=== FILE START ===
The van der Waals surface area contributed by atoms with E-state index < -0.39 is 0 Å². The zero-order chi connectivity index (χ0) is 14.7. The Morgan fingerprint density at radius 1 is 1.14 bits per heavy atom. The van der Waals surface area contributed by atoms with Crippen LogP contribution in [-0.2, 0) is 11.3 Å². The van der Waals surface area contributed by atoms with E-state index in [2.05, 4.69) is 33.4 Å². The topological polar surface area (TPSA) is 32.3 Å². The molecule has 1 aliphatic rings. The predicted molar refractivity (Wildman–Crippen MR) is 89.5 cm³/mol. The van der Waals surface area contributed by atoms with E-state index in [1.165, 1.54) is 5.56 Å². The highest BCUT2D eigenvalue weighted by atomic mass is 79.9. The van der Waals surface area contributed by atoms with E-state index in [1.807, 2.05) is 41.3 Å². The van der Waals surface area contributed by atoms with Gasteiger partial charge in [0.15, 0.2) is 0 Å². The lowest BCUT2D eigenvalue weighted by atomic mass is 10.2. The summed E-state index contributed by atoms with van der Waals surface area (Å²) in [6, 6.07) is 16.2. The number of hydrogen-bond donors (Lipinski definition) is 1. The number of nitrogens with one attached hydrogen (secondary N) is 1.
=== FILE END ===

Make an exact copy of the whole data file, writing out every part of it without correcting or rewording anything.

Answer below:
The van der Waals surface area contributed by atoms with E-state index < -0.39 is 0 Å². The zero-order chi connectivity index (χ0) is 14.7. The Morgan fingerprint density at radius 1 is 1.14 bits per heavy atom. The van der Waals surface area contributed by atoms with Crippen LogP contribution in [-0.2, 0) is 11.3 Å². The van der Waals surface area contributed by atoms with E-state index in [2.05, 4.69) is 33.4 Å². The topological polar surface area (TPSA) is 32.3 Å². The molecule has 1 aliphatic rings. The predicted molar refractivity (Wildman–Crippen MR) is 89.5 cm³/mol. The van der Waals surface area contributed by atoms with E-state index in [1.165, 1.54) is 5.56 Å². The highest BCUT2D eigenvalue weighted by atomic mass is 79.9. The van der Waals surface area contributed by atoms with E-state index in [1.807, 2.05) is 41.3 Å². The van der Waals surface area contributed by atoms with Gasteiger partial charge in [0.15, 0.2) is 0 Å². The lowest BCUT2D eigenvalue weighted by atomic mass is 10.2. The summed E-state index contributed by atoms with van der Waals surface area (Å²) in [6, 6.07) is 16.2. The number of hydrogen-bond donors (Lipinski definition) is 1. The number of nitrogens with one attached hydrogen (secondary N) is 1.